Have you tried your hand at running some Facebook ads? Maybe like me, when I started out, you tasted it and failed spectacularly or maybe you got some likes on your page, you got a few comments on your ads, but you still haven’t quite worked out how the money you spent on the ads is bringing money back into your business. I get it. When Facebook pops up that little message that says, “For $20 you can reach 100,000 people” it’s very tempting to want to hit the boost button, but please, I beg you, before you hit the boost button again or before you create another ad campaign, make sure you have these three things in your business.

Number one, you have to have a Facebook pixel on your website. Having the Facebook pixel installed on your website means you can build custom audiences of people who actually visit your website. Custom audiences are like buckets of people who have viewed your products or engaged with your content on your website. One of the benefits of having your custom audiences set up is you can create look-alike audiences of those people, so now you have two buckets of people who fit the description of someone who’s likely to buy from you. When you send your ads to these custom audiences or look-alike audiences you’re putting an offer in front of someone who already knows you, already likes you and already trusts you, and so they’re far more likely to buy from your ad. Compare that to sending your ad to people who’ve never heard of you in their lives. Installing the pixel is not rocket science. You can go to a website like fiverr.com or upwork.com, where can pay an expert to do it for the cost of a cup of coffee.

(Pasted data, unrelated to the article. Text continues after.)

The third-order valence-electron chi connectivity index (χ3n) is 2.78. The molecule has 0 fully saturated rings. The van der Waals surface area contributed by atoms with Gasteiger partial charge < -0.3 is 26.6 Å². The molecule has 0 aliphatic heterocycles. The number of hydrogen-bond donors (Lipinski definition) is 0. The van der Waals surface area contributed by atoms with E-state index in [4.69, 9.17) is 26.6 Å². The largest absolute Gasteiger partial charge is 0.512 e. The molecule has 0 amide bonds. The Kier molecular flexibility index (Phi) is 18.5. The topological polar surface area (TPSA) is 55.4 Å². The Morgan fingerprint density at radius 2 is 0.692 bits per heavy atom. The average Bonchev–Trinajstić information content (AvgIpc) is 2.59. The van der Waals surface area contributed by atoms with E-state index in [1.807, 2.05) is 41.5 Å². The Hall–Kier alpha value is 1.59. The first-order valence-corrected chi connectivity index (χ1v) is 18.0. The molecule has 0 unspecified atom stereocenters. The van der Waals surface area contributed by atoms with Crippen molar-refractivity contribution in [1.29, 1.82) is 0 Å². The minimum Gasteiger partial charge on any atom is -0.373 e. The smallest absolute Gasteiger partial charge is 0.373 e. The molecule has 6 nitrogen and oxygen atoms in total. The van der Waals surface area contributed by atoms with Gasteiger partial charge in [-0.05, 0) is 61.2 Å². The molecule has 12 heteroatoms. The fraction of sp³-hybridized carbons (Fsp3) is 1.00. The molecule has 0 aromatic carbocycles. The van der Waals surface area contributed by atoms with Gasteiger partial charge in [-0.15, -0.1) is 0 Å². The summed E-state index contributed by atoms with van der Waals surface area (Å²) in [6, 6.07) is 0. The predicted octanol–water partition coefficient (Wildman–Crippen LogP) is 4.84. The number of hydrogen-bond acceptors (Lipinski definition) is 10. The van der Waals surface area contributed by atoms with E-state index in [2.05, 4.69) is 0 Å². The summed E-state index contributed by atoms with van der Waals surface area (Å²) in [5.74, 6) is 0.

The second thing you have to do before you’re running your ads is go into the ads manager and create these custom audiences. Imagine I told you, “I can hand you a bunch of your ideal customers who already know, like and trust you, and are ready to buy from you the next time you make an offer.” That’s pretty much what Facebook does with its custom audiences. You can create a custom audience of people who have visited your website. You can create a custom audience of people who haven’t visited your website in a while.

You can create custom audiences of people who’ve watched your videos. You can create audiences of people who are on your email list. You can create custom audiences of people who viewed specific pages on your website or people who liked your page, or you can create audiences of people with specific interests that might overlap with your product or service. Then, as I mentioned before, you can create look-alike audiences of those customer audiences. Seriously people, please don’t run ads if you haven’t yet created your buckets of warm audiences ready to buy from you. You will get so much more value for your money on Facebook when you target warm audiences.

The third thing you have to be clear on before you start running Facebook ads is you have to know how you’ll be measuring the return on investment for the money you’re giving Facebook. Raise your hand if you like giving Mark Zuckerberg your money without getting any money back. Yeah, I didn’t think so. Before you hit that boost button, you better be very clear on how you’re making your money back. Getting likes on your page feels great, but it doesn’t pay the bills. Getting views on your videos feels awesome, I know, but it does not put money in your back pocket. When you run ads to get leads into your business and you have a clear plan on how you’re going to turn those leads into sales, then you can start measuring the return on investment for all the bucks you give to Zucks.

There you have it, folks, three things you have to have in place before you start running ads on Facebook. If you have any questions for me on how to get started with Facebook ads, pop your question into the comments box because I love, love helping entrepreneurs get started with Facebook ads. As always, sharing is caring, so share this video with someone who’s just starting out with Facebook ads and wants to succeed. So go, be Facebook fabulous this week, and I’ll see you next week. Bye.